A French doctor has been given a one-year suspended jail term for poisoning a terminally ill woman.
The pair said they wanted to end the patient's suffering
The trial in the southern French town of Perigueux made euthanasia an issue in the presidential election campaign.
The court found Dr Laurence Tramois, 35, guilty of poisoning 65-year-old Paulette Druais, who was suffering from pancreatic cancer.
Nurse Chantal Chanel, 40, who was on trial with her, was acquitted. The fatal injection was given in 2003.
The two women had faced possible jail sentences of 30 years for administering the dose of potassium chloride.
Dr Tramois said that she decided to resort to a lethal injection after Druais had told her that she did not want to die "in filth" the French news agency AFP reported.
Druais's family had backed her decision, but hospital managers had taken the pair to court.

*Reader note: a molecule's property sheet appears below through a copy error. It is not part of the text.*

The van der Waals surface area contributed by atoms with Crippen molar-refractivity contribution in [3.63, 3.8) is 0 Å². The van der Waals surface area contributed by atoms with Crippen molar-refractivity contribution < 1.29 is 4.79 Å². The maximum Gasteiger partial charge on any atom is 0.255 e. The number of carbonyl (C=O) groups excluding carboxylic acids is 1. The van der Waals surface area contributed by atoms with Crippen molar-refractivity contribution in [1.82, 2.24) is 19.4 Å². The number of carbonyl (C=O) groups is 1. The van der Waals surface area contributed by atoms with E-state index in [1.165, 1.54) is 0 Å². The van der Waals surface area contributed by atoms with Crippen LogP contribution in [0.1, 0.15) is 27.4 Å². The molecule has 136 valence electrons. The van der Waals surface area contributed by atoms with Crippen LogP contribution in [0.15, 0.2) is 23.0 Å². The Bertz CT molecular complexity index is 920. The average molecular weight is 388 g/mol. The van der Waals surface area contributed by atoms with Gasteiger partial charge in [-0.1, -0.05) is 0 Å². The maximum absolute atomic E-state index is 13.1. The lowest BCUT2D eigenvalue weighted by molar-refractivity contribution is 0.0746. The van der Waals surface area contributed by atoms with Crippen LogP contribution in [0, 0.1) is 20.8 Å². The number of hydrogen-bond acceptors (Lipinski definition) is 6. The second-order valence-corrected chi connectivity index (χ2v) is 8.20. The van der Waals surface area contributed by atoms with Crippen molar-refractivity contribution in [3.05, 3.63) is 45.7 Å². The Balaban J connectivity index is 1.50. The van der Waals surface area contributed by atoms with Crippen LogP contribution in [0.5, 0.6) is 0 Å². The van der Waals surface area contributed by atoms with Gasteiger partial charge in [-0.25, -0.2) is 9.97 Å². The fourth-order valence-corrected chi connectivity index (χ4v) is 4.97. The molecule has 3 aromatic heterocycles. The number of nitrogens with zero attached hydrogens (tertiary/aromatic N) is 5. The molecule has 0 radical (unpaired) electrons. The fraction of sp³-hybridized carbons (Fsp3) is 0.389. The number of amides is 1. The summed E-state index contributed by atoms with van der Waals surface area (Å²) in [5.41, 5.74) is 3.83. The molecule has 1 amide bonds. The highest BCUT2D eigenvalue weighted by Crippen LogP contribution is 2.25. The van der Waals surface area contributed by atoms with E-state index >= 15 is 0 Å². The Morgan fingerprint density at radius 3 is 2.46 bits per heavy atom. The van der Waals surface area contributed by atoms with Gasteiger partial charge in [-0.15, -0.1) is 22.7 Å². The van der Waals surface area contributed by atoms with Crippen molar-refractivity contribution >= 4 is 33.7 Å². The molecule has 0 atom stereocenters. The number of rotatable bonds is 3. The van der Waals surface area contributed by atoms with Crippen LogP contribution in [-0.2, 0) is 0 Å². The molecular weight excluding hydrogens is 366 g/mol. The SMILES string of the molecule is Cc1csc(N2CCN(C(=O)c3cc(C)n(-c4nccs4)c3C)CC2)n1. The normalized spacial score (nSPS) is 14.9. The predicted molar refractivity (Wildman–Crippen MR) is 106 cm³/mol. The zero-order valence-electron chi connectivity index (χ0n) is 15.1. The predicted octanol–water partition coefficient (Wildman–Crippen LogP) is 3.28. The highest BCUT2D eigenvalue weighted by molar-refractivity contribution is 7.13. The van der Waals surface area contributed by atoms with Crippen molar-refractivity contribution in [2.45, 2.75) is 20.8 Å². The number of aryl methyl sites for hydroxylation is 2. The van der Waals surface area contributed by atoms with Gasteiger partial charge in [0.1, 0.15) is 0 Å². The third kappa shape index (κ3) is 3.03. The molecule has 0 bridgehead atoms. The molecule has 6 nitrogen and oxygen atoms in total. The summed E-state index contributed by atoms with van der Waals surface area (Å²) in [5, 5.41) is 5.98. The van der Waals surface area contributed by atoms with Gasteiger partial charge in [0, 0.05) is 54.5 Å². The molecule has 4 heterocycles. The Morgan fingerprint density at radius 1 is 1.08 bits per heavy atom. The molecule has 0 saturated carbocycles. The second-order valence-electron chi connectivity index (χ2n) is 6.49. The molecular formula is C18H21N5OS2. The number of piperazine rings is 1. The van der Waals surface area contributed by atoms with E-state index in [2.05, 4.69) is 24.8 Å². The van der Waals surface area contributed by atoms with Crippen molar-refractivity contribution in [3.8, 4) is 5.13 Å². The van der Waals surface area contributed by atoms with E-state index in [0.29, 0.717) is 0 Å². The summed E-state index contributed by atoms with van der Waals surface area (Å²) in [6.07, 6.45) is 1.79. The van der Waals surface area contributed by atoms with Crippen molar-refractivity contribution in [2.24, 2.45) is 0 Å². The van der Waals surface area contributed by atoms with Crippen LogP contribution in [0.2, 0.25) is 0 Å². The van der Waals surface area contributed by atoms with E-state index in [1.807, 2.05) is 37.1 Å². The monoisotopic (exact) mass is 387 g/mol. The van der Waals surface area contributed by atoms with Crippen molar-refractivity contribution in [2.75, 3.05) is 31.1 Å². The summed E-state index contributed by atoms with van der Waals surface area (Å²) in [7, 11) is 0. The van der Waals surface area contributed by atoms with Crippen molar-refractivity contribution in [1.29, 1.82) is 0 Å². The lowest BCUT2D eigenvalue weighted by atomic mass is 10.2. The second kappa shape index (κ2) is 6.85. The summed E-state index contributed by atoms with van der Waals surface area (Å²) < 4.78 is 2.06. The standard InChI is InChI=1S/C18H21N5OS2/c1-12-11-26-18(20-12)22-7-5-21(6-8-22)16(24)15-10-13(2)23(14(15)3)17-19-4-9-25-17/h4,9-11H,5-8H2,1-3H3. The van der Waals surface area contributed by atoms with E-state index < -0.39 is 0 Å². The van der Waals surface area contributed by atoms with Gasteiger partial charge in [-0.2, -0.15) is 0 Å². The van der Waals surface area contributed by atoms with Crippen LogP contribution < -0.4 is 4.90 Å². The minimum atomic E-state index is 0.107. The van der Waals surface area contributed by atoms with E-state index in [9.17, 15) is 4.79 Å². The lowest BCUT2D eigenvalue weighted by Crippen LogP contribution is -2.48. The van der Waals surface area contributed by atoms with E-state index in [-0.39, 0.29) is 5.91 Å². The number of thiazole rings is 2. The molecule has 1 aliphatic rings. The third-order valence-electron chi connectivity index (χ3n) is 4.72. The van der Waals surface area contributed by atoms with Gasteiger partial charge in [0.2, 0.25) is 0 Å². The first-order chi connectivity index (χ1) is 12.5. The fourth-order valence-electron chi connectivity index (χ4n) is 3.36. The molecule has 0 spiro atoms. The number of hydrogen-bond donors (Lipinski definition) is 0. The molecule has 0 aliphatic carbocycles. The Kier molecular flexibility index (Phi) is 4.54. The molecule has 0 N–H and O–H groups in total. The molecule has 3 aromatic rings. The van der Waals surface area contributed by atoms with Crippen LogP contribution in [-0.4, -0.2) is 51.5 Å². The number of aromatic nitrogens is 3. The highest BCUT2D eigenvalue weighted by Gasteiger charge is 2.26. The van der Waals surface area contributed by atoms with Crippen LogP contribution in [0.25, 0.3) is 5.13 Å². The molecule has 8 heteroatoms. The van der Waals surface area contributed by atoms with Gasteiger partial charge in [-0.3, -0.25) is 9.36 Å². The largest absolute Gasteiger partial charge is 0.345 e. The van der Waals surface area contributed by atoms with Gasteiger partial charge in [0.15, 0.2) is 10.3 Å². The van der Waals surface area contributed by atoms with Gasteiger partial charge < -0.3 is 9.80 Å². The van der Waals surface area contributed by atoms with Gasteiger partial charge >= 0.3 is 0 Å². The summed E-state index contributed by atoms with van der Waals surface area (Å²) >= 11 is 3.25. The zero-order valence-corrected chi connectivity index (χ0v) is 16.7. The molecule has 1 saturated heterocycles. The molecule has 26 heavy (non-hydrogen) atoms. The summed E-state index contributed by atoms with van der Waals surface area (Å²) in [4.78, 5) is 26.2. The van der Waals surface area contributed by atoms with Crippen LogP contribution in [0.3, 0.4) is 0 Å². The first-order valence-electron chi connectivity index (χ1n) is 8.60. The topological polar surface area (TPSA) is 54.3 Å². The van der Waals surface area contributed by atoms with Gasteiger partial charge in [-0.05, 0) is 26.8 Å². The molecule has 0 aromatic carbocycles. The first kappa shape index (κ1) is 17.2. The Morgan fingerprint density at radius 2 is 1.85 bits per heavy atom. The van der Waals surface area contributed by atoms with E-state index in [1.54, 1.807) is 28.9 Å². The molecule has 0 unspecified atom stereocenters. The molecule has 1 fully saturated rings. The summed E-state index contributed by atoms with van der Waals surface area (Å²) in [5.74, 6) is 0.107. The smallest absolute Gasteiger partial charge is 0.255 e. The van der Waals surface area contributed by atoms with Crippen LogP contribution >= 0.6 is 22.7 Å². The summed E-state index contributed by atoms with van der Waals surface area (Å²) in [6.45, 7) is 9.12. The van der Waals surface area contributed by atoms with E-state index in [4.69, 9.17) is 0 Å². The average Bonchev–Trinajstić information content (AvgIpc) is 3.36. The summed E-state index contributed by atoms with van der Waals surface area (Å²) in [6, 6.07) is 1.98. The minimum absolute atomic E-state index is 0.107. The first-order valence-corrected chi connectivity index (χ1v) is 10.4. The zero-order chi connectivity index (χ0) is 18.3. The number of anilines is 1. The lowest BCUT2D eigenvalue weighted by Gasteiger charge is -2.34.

The jury decided that Dr Tramois should not get a criminal record - meaning she can continue to practise medicine.
The injection was administered at a hospital in Saint-Astier, southwestern France.
More than 2,000 health professionals had signed a petition in support of the pair, calling for a change in the law to allow active euthanasia.
A French law adopted in 2005 allows families to request that life-support equipment for a terminally ill patient be switched off. But doctors are not allowed to take action to end a patient's life.